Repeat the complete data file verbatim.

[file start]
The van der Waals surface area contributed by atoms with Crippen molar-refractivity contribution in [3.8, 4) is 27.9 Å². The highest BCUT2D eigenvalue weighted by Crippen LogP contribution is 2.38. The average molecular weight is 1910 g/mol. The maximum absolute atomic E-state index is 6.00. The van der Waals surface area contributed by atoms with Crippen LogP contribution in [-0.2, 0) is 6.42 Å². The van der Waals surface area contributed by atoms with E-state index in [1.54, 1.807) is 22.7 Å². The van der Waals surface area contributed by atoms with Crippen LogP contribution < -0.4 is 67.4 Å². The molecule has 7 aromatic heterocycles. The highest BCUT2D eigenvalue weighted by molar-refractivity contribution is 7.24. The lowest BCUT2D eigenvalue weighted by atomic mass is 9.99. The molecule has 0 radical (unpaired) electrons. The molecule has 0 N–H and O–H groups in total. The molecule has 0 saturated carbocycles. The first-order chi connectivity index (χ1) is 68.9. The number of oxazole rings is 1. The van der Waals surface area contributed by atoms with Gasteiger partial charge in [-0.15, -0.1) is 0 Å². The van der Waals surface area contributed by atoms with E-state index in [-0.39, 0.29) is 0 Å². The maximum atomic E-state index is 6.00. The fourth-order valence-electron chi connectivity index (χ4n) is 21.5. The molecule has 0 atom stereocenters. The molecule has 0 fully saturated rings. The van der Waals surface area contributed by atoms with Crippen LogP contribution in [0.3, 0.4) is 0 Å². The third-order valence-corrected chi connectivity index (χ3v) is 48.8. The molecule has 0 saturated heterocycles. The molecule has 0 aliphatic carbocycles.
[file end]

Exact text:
The van der Waals surface area contributed by atoms with Crippen molar-refractivity contribution in [3.8, 4) is 27.9 Å². The highest BCUT2D eigenvalue weighted by Crippen LogP contribution is 2.38. The average molecular weight is 1910 g/mol. The maximum absolute atomic E-state index is 6.00. The van der Waals surface area contributed by atoms with Crippen LogP contribution in [-0.2, 0) is 6.42 Å². The van der Waals surface area contributed by atoms with E-state index in [1.54, 1.807) is 22.7 Å². The van der Waals surface area contributed by atoms with Crippen LogP contribution < -0.4 is 67.4 Å². The molecule has 7 aromatic heterocycles. The highest BCUT2D eigenvalue weighted by molar-refractivity contribution is 7.24. The lowest BCUT2D eigenvalue weighted by atomic mass is 9.99. The molecule has 0 radical (unpaired) electrons. The molecule has 0 N–H and O–H groups in total. The molecule has 0 saturated carbocycles. The first-order chi connectivity index (χ1) is 68.9. The number of oxazole rings is 1. The van der Waals surface area contributed by atoms with Gasteiger partial charge in [-0.15, -0.1) is 0 Å². The van der Waals surface area contributed by atoms with E-state index in [-0.39, 0.29) is 0 Å². The maximum atomic E-state index is 6.00. The fourth-order valence-electron chi connectivity index (χ4n) is 21.5. The molecule has 0 atom stereocenters. The molecule has 0 fully saturated rings. The van der Waals surface area contributed by atoms with Crippen LogP contribution in [0.3, 0.4) is 0 Å². The third-order valence-corrected chi connectivity index (χ3v) is 48.8. The molecule has 0 saturated heterocycles. The molecule has 0 aliphatic carbocycles.